Stefan Tatschner writes:
This architecture might scale wonderfully for large and distributed systems, but it is questionable for low traffic sites. Maintaining multiple databases (or call it broker) for a few small mailing lists is just too much.
But the problem this thread is talking about arises precisely when you use a simple single-database approach. I'm not saying there is no way to optimize the current architecture, but this is what we have.
Unfortunately the original developers did the work for their employer, and no longer have that support. Looking at the git log, every year since support ended there's a spate of commits in the summer. If you want to write up an RFE in a paragraph or so and post it to the gitlab tracker, this might make a good Google Summer of Code proposal -- we'd have support for an intern and the experts would be more available for consultation. We didn't participate last year, but we've had good success in getting projects approved in the past.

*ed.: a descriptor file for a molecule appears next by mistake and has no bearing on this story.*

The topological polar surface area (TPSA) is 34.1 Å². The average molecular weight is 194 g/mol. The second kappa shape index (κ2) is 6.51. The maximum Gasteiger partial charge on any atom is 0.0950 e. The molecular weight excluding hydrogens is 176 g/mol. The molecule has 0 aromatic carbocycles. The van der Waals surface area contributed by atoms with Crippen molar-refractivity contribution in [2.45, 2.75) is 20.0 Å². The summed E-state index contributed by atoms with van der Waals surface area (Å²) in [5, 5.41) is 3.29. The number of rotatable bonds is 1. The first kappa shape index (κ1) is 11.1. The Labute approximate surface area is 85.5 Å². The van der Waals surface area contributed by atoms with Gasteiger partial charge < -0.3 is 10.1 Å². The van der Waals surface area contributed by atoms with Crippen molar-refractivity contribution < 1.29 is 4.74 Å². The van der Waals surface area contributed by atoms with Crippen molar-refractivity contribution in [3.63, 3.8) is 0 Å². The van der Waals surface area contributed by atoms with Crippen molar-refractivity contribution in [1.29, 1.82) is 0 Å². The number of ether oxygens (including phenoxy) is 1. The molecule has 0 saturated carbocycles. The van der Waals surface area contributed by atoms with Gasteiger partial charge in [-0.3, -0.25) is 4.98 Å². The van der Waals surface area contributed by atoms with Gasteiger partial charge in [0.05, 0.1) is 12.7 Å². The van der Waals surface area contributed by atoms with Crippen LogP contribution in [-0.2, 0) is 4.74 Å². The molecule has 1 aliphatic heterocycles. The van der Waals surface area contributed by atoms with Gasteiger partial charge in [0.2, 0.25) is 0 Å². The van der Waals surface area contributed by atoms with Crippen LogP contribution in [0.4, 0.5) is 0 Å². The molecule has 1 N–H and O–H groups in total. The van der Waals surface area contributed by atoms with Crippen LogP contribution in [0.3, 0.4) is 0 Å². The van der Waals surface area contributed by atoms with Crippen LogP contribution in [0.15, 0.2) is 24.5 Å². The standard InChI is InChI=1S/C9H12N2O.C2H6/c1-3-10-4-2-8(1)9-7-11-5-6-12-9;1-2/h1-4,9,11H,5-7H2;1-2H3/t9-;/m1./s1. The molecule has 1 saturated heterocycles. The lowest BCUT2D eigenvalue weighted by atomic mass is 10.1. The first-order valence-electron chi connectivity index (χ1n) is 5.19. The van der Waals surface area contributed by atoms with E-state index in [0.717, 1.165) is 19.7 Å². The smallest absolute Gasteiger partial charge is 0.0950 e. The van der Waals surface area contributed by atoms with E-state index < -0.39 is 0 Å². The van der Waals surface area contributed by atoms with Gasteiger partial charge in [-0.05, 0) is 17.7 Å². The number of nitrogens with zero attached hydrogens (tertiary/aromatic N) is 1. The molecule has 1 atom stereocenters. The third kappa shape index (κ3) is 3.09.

Note that if we get GSoC support, the student is responsible for planning detailed requirements and design. (For example, there may be better backend databases, or we could implement a cache of some kind in HyperKitty itself. That level of detail isn't needed yet.) I believe that there's also an active third party project to work on the UI of HyperKitty, so maybe we can make this the Summer of HyperKitty.
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